I went to a bunch of other ACRL sessions besides the ones I talked about in part 1 of my conference wrap-up. There were a few common threads that probably say as much about my own preoccupations as about the general tenor of the conference. I went to a mobile devices demonstration, which suggested using Twitter as a content management system for mobile versions of library websites, and a paper on Twitter, which stressed Twitter's mobile-device friendliness. I also went to a web-2.0-oriented session at which one of the findings, from a study at Ohio University, was that undergraduates, grad students, faculty, and staff all have their own distinct patterns of technology usage, and "only librarians use Twitter." At which point all of the Twitter users in the audience (and there were lots of us) posted Twitter updates to that effect. For me, the most useful part of the session was the reminder that each institution's patron base is a little different, and it's important to know something about them rather than relying on generalities. Also, from the other paper in the session, that in some cases students will use Web 2.0 features on library pages only when required to. Not entirely surprising, but worth remembering.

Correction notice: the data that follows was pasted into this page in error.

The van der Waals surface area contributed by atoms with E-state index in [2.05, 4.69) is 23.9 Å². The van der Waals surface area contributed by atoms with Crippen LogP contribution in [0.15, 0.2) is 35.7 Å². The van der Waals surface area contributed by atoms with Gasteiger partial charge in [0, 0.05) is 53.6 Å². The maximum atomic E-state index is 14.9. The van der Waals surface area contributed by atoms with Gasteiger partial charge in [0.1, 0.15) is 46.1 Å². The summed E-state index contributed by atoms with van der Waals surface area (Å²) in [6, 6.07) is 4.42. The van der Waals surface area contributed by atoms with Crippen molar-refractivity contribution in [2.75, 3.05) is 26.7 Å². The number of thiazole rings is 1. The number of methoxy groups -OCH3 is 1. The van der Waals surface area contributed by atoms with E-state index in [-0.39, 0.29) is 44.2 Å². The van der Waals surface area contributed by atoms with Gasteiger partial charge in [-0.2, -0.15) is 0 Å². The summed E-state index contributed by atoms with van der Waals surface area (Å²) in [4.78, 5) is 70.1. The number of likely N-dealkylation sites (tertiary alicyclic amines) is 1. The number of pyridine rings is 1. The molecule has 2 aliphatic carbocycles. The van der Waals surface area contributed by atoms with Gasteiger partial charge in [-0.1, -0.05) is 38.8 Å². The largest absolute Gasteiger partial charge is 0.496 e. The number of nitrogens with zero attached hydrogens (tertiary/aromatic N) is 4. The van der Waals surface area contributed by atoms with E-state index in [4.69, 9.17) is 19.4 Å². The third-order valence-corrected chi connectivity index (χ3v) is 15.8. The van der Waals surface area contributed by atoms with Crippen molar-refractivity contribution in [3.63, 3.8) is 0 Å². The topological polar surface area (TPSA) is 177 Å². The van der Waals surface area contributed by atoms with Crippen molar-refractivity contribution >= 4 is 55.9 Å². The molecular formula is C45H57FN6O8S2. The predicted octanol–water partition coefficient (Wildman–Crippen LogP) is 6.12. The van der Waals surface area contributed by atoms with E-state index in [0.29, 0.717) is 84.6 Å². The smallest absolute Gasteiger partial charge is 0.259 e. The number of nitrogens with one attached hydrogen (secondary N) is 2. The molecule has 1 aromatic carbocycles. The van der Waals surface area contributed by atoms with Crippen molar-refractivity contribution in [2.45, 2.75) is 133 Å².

And then there was the storytelling component of the program, in the form of the two keynotes by Sherman Alexie and Ira Glass. Ira Glass (who sat at a table with his CD players and mixing console, blending music into and out of his talk as he went along) talked about the story structure they use on This American Life: the narrative anecdote, with one thing leading to another and to another, with some suspense and an ending that satisfies the suspense, and a moment to consider the larger thought embedded in the anecdote. (You can see him talk about it on YouTube.)
Sherman Alexie spun out anecdotes of his own, but in a less linear format, with digressions sprouting here and there and looping back around to the main story; one of them involved his grandfather's World War II service, catching the flu on a plane to Chicago, X-rated totem poles, and the Oprah Winfrey show. Both of them, but especially Ira Glass, made me wish I were teaching composition again so I could assign experimental anecdote/narrative formats and see what happened. Ira Glass's talk also made me wonder if I could get away with anecdote-reflection-anecdote-reflection the next time I have to give a talk. It would beat PowerPoint, at the very least.
And then it was off to a really good lunch, and a last stroll around downtown Seattle, and then home. I'm looking forward to ACRL in Philly in 2011 already.